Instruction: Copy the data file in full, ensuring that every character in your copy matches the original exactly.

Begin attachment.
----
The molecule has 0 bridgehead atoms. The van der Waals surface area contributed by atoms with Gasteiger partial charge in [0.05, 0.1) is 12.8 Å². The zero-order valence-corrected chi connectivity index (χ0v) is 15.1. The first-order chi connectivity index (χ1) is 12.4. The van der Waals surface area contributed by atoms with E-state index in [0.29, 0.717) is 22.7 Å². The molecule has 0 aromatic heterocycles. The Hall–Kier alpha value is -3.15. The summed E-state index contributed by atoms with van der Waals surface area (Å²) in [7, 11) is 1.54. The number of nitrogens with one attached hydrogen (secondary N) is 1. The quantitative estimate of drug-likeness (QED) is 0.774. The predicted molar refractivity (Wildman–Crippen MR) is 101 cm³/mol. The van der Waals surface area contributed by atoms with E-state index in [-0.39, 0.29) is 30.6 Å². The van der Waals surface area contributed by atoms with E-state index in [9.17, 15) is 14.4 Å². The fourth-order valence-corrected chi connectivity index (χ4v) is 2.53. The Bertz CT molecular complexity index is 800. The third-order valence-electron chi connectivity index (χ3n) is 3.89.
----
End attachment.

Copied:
The molecule has 0 bridgehead atoms. The van der Waals surface area contributed by atoms with Gasteiger partial charge in [0.05, 0.1) is 12.8 Å². The zero-order valence-corrected chi connectivity index (χ0v) is 15.1. The first-order chi connectivity index (χ1) is 12.4. The van der Waals surface area contributed by atoms with E-state index in [0.29, 0.717) is 22.7 Å². The molecule has 0 aromatic heterocycles. The Hall–Kier alpha value is -3.15. The summed E-state index contributed by atoms with van der Waals surface area (Å²) in [7, 11) is 1.54. The number of nitrogens with one attached hydrogen (secondary N) is 1. The quantitative estimate of drug-likeness (QED) is 0.774. The predicted molar refractivity (Wildman–Crippen MR) is 101 cm³/mol. The van der Waals surface area contributed by atoms with E-state index in [-0.39, 0.29) is 30.6 Å². The van der Waals surface area contributed by atoms with E-state index in [9.17, 15) is 14.4 Å². The fourth-order valence-corrected chi connectivity index (χ4v) is 2.53. The Bertz CT molecular complexity index is 800. The third-order valence-electron chi connectivity index (χ3n) is 3.89.